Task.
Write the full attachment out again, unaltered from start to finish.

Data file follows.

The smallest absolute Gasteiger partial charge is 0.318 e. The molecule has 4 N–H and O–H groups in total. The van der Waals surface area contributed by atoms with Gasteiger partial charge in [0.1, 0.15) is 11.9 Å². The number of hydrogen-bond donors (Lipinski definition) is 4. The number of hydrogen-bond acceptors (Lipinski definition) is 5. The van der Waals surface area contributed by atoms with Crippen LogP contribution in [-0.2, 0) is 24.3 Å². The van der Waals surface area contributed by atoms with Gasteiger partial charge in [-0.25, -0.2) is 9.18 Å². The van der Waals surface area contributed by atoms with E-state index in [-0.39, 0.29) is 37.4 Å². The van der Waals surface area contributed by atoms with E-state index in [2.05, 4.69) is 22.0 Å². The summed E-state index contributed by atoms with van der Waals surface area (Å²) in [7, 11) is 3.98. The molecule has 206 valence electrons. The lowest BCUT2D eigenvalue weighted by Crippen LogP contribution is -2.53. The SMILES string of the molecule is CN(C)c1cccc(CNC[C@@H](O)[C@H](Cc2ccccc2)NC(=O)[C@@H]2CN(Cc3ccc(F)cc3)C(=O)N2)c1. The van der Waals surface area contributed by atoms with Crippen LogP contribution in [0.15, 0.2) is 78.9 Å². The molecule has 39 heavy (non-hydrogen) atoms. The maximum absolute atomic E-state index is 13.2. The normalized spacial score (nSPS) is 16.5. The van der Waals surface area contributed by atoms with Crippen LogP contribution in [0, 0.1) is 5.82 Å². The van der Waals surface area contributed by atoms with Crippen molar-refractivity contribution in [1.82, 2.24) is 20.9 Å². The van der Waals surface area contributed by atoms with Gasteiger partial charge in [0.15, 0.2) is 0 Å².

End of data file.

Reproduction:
The smallest absolute Gasteiger partial charge is 0.318 e. The molecule has 4 N–H and O–H groups in total. The van der Waals surface area contributed by atoms with Gasteiger partial charge in [0.1, 0.15) is 11.9 Å². The number of hydrogen-bond donors (Lipinski definition) is 4. The number of hydrogen-bond acceptors (Lipinski definition) is 5. The van der Waals surface area contributed by atoms with Crippen LogP contribution in [-0.2, 0) is 24.3 Å². The van der Waals surface area contributed by atoms with Gasteiger partial charge in [-0.25, -0.2) is 9.18 Å². The van der Waals surface area contributed by atoms with E-state index in [-0.39, 0.29) is 37.4 Å². The van der Waals surface area contributed by atoms with E-state index in [2.05, 4.69) is 22.0 Å². The summed E-state index contributed by atoms with van der Waals surface area (Å²) in [7, 11) is 3.98. The molecule has 206 valence electrons. The lowest BCUT2D eigenvalue weighted by Crippen LogP contribution is -2.53. The SMILES string of the molecule is CN(C)c1cccc(CNC[C@@H](O)[C@H](Cc2ccccc2)NC(=O)[C@@H]2CN(Cc3ccc(F)cc3)C(=O)N2)c1. The van der Waals surface area contributed by atoms with Crippen LogP contribution in [0.15, 0.2) is 78.9 Å². The molecule has 39 heavy (non-hydrogen) atoms. The maximum absolute atomic E-state index is 13.2. The normalized spacial score (nSPS) is 16.5. The van der Waals surface area contributed by atoms with Crippen LogP contribution in [0, 0.1) is 5.82 Å². The van der Waals surface area contributed by atoms with Crippen molar-refractivity contribution in [1.82, 2.24) is 20.9 Å². The van der Waals surface area contributed by atoms with Gasteiger partial charge in [0.15, 0.2) is 0 Å².